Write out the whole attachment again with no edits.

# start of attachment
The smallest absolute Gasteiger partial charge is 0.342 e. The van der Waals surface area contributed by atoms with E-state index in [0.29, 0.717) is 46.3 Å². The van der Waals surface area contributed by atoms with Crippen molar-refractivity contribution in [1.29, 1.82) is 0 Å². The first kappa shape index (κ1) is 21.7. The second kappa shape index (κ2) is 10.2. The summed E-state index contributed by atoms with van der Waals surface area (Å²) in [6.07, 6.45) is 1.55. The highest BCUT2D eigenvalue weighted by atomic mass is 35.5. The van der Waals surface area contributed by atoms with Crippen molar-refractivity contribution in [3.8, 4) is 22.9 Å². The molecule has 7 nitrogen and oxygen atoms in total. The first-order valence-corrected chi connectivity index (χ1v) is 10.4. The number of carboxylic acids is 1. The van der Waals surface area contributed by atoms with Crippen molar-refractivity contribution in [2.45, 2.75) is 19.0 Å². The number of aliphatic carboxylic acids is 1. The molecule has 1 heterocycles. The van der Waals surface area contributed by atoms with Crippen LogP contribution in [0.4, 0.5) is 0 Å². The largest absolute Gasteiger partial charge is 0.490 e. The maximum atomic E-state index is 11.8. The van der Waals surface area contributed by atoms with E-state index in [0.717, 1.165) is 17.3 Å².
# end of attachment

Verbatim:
The smallest absolute Gasteiger partial charge is 0.342 e. The van der Waals surface area contributed by atoms with E-state index in [0.29, 0.717) is 46.3 Å². The van der Waals surface area contributed by atoms with Crippen molar-refractivity contribution in [1.29, 1.82) is 0 Å². The first kappa shape index (κ1) is 21.7. The second kappa shape index (κ2) is 10.2. The summed E-state index contributed by atoms with van der Waals surface area (Å²) in [6.07, 6.45) is 1.55. The highest BCUT2D eigenvalue weighted by atomic mass is 35.5. The van der Waals surface area contributed by atoms with Crippen molar-refractivity contribution in [3.8, 4) is 22.9 Å². The molecule has 7 nitrogen and oxygen atoms in total. The first-order valence-corrected chi connectivity index (χ1v) is 10.4. The number of carboxylic acids is 1. The van der Waals surface area contributed by atoms with Crippen molar-refractivity contribution in [2.45, 2.75) is 19.0 Å². The number of aliphatic carboxylic acids is 1. The molecule has 1 heterocycles. The van der Waals surface area contributed by atoms with Crippen LogP contribution in [0.4, 0.5) is 0 Å². The largest absolute Gasteiger partial charge is 0.490 e. The maximum atomic E-state index is 11.8. The van der Waals surface area contributed by atoms with E-state index in [0.717, 1.165) is 17.3 Å².